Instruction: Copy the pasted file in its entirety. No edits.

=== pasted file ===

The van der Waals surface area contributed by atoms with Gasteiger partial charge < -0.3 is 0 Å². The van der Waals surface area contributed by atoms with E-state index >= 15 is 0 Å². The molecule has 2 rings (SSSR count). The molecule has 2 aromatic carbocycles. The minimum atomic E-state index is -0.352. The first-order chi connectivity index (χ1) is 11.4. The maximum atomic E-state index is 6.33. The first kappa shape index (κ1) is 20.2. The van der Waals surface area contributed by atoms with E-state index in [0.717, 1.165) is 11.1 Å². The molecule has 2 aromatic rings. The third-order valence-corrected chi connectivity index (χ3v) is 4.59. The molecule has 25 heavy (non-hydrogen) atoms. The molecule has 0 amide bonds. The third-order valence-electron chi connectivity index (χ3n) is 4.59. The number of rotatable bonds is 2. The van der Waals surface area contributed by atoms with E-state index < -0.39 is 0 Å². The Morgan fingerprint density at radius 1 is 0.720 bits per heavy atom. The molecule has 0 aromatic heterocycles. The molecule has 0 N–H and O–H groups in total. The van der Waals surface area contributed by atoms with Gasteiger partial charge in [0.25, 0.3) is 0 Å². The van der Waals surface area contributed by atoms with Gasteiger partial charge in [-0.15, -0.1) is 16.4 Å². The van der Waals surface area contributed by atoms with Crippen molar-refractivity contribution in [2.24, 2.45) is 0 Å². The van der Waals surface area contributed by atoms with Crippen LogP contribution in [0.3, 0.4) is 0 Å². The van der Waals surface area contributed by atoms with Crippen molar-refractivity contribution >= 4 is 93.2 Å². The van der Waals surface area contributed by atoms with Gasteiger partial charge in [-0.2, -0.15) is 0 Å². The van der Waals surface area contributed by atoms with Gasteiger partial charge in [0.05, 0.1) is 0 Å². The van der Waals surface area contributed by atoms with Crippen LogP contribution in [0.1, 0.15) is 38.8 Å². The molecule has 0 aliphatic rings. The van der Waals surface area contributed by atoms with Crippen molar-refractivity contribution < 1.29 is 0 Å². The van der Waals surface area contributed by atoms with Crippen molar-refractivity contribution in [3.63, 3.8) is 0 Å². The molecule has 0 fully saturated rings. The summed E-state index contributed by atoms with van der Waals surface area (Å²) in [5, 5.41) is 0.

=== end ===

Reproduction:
The van der Waals surface area contributed by atoms with Gasteiger partial charge < -0.3 is 0 Å². The van der Waals surface area contributed by atoms with E-state index >= 15 is 0 Å². The molecule has 2 rings (SSSR count). The molecule has 2 aromatic carbocycles. The minimum atomic E-state index is -0.352. The first-order chi connectivity index (χ1) is 11.4. The maximum atomic E-state index is 6.33. The first kappa shape index (κ1) is 20.2. The van der Waals surface area contributed by atoms with E-state index in [0.717, 1.165) is 11.1 Å². The molecule has 2 aromatic rings. The third-order valence-corrected chi connectivity index (χ3v) is 4.59. The molecule has 25 heavy (non-hydrogen) atoms. The molecule has 0 amide bonds. The third-order valence-electron chi connectivity index (χ3n) is 4.59. The number of rotatable bonds is 2. The van der Waals surface area contributed by atoms with E-state index < -0.39 is 0 Å². The Morgan fingerprint density at radius 1 is 0.720 bits per heavy atom. The molecule has 0 aromatic heterocycles. The molecule has 0 N–H and O–H groups in total. The van der Waals surface area contributed by atoms with Gasteiger partial charge in [0.25, 0.3) is 0 Å². The van der Waals surface area contributed by atoms with Gasteiger partial charge in [-0.15, -0.1) is 16.4 Å². The van der Waals surface area contributed by atoms with Crippen molar-refractivity contribution in [2.24, 2.45) is 0 Å². The van der Waals surface area contributed by atoms with Crippen LogP contribution in [0.3, 0.4) is 0 Å². The van der Waals surface area contributed by atoms with Crippen molar-refractivity contribution >= 4 is 93.2 Å². The van der Waals surface area contributed by atoms with Gasteiger partial charge in [-0.2, -0.15) is 0 Å². The van der Waals surface area contributed by atoms with Gasteiger partial charge in [0.05, 0.1) is 0 Å². The van der Waals surface area contributed by atoms with Crippen LogP contribution in [0.1, 0.15) is 38.8 Å². The molecule has 0 aliphatic rings. The van der Waals surface area contributed by atoms with Crippen molar-refractivity contribution < 1.29 is 0 Å². The van der Waals surface area contributed by atoms with Crippen molar-refractivity contribution in [3.63, 3.8) is 0 Å². The molecule has 0 fully saturated rings. The summed E-state index contributed by atoms with van der Waals surface area (Å²) in [5, 5.41) is 0.